Whispers are part of this wonderful sport we call racing. Stories grow legs and before you know it fact becomes stranger than fiction, writes Gary Lemke for GGGaming.bet
Anyone who has had a bet will be familiar with that old chestnut, “they say”. Who is “they”? Often it’s someone who has spoken to someone who knows someone who is best friends with someone involved with a racing stable, be it the trainer, jockey, groom or owner. “They say it can’t lose this weekend.” And that’s how we end up “investing” our money, a lot of the time based on, well, someone’s hunch and spread like wildfire.
So, I tend to not listen to whispers. When punting I try to find where the handicappers have got it wrong – as was the case with Bingwa at Turffontein last weekend, and Ma Black at Kenilworth on Wednesday. For that, you have to become your own handicapper in a sense, and look for the value.
However, there was a huge whisper doing the rounds in recent months which was true, although it’s difficult to know how true. The word was that the Vodacom Durban July hero, Kommetdieding, was being sold to a Saudi Arabian owner for R10-million. While it would have been foolish for owner Ashwin Reynolds to turn down such an offer for his star four-year-old, it fell through. That part is fact, the R10m offer though is unverified.
Still, Reynolds has had the ride of his life with Kommetdieding. He was offered the yearling for R55 000 and Ashwin gave the horse his name after being challenged to do so by a friend one day over a couple of drinks.
“It is Afrikaans slang among the Cape Flats coloured community and it means ‘Bring it on’ as in ‘I’m not scared, bring it on.’”
To date, in only seven races, of which Kommetdieding has won five and finished third twice, he has pocketed R1.6m in stake money, but money can’t buy the joy and excitement that he has found. Reynolds is the salt of the earth and one of racing’s truly beautiful people.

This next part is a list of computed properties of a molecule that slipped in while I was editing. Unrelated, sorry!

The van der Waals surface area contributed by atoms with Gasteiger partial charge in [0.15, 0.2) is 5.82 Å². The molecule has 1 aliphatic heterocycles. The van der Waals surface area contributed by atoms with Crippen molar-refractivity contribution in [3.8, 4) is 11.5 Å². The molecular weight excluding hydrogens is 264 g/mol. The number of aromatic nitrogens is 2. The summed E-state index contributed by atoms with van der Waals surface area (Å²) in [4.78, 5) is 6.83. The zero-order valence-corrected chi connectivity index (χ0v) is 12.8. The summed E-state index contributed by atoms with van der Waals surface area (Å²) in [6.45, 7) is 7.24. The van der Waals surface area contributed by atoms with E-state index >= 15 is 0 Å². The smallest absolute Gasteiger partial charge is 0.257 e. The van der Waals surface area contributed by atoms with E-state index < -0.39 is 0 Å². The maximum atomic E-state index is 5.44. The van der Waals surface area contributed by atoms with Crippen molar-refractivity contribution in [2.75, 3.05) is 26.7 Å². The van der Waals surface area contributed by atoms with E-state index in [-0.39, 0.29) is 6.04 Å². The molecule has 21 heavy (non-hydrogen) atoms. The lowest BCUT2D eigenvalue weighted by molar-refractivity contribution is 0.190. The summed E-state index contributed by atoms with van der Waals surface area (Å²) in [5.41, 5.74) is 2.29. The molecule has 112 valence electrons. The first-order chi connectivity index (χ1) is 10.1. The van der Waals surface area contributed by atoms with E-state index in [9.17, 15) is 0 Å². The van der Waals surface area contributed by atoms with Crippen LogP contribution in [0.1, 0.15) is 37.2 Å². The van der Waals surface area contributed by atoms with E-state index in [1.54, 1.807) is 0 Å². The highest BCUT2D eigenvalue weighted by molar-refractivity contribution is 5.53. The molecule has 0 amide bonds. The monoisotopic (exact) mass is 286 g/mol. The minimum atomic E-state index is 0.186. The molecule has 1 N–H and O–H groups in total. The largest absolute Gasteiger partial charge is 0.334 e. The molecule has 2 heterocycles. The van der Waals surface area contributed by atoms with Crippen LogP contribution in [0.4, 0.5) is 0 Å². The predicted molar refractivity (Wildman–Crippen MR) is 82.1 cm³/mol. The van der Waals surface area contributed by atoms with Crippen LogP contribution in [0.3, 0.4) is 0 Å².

Now, with the Saudi Arabia offer having fallen through, he’s ready to watch Kommetdieding strut his stuff in the Cape season, starting with Saturday’s Cape Mile. Gavin Lerena, who rode him to victory in the July in his last start, is in the saddle and despite carrying top weight of 62kg Kommetdieding has been marked up as favourite.
He won’t be anywhere near peak fitness but might be good enough to put away a field of seasoned triers, although fellow four-year-old Rascallion, like Kommetdieding, will be pointed at the season’s upcoming bigger features.
Given the weakness of the rand it’s understandable when overseas buyers come in for some of our stars – and R10m, if true, is a life-changing amount that Reynolds will have missed out on. But, one senses that the racing gods are on his side and his story with Kommetdieding is far from over.
Kenilworth’s card on Saturday sees some competitive racing. The second race, for instance, is a Graduation Plate over 1400m, but there are two top promising three-year-olds in Symphony Of Light and Stiptelik, who take on quality older fillies in Rain In Newmarket, Chat Ching and Really Royal.
The final race of the day sees Dean Kannemeyer’s highly-regarded Waterberry Lane line up, probably as favourite, and observers will watch him closely as he is considered a live candidate for the Cape Guineas, which Kannemeyer won last year with the 100-1 outsider Russian Rock.
The GGGaming.bet-sponsored Bass Racing stable has been enjoying a grand season and are already up to 30 winners so far this season.
They again have winning chances on Saturday, with Chat Ching (race 2) and Golden Dah (race 3) seemingly their best prospects, with preference probably for the latter.